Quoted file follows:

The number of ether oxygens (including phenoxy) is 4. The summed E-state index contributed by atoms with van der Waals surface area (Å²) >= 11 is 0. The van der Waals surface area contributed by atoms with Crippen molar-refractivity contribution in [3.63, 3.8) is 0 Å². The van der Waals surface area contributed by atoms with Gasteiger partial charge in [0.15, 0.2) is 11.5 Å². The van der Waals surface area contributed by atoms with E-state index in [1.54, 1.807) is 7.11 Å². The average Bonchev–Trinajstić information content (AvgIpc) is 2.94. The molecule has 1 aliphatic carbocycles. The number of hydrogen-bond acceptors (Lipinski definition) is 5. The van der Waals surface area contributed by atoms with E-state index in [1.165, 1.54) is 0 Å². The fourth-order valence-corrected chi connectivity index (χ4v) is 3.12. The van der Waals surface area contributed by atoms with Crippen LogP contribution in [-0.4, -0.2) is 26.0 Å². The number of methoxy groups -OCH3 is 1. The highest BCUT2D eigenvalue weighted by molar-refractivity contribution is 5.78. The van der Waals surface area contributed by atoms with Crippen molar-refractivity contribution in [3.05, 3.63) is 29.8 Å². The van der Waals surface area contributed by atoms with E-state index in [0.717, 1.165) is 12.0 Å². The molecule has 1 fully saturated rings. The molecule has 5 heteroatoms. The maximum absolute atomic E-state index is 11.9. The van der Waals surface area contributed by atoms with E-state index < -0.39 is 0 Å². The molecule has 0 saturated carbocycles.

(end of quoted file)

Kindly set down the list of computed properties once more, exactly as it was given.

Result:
The number of ether oxygens (including phenoxy) is 4. The summed E-state index contributed by atoms with van der Waals surface area (Å²) >= 11 is 0. The van der Waals surface area contributed by atoms with Crippen molar-refractivity contribution in [3.63, 3.8) is 0 Å². The van der Waals surface area contributed by atoms with Gasteiger partial charge in [0.15, 0.2) is 11.5 Å². The van der Waals surface area contributed by atoms with E-state index in [1.54, 1.807) is 7.11 Å². The average Bonchev–Trinajstić information content (AvgIpc) is 2.94. The molecule has 1 aliphatic carbocycles. The number of hydrogen-bond acceptors (Lipinski definition) is 5. The van der Waals surface area contributed by atoms with E-state index in [1.165, 1.54) is 0 Å². The fourth-order valence-corrected chi connectivity index (χ4v) is 3.12. The van der Waals surface area contributed by atoms with Crippen LogP contribution in [-0.4, -0.2) is 26.0 Å². The number of methoxy groups -OCH3 is 1. The highest BCUT2D eigenvalue weighted by molar-refractivity contribution is 5.78. The van der Waals surface area contributed by atoms with Crippen molar-refractivity contribution in [3.05, 3.63) is 29.8 Å². The van der Waals surface area contributed by atoms with E-state index in [0.717, 1.165) is 12.0 Å². The molecule has 1 fully saturated rings. The molecule has 5 heteroatoms. The maximum absolute atomic E-state index is 11.9. The van der Waals surface area contributed by atoms with E-state index < -0.39 is 0 Å². The molecule has 0 saturated carbocycles.